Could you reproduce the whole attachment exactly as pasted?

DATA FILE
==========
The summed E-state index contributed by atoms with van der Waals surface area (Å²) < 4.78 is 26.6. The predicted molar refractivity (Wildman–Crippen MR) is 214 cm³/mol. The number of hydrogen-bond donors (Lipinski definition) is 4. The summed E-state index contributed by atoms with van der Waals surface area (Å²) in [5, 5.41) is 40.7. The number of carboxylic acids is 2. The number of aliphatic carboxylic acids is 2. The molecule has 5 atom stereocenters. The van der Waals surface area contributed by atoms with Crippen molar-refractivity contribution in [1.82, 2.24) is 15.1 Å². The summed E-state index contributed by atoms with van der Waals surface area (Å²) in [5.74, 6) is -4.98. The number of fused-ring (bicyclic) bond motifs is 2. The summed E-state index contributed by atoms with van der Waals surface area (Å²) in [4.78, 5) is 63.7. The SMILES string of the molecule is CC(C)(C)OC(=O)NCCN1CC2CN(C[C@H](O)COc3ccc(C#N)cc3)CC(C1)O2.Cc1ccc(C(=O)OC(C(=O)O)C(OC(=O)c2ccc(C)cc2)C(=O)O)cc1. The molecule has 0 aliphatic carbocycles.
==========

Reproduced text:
The summed E-state index contributed by atoms with van der Waals surface area (Å²) < 4.78 is 26.6. The predicted molar refractivity (Wildman–Crippen MR) is 214 cm³/mol. The number of hydrogen-bond donors (Lipinski definition) is 4. The summed E-state index contributed by atoms with van der Waals surface area (Å²) in [5, 5.41) is 40.7. The number of carboxylic acids is 2. The number of aliphatic carboxylic acids is 2. The molecule has 5 atom stereocenters. The van der Waals surface area contributed by atoms with Crippen molar-refractivity contribution in [1.82, 2.24) is 15.1 Å². The summed E-state index contributed by atoms with van der Waals surface area (Å²) in [5.74, 6) is -4.98. The number of fused-ring (bicyclic) bond motifs is 2. The summed E-state index contributed by atoms with van der Waals surface area (Å²) in [4.78, 5) is 63.7. The SMILES string of the molecule is CC(C)(C)OC(=O)NCCN1CC2CN(C[C@H](O)COc3ccc(C#N)cc3)CC(C1)O2.Cc1ccc(C(=O)OC(C(=O)O)C(OC(=O)c2ccc(C)cc2)C(=O)O)cc1. The molecule has 0 aliphatic carbocycles.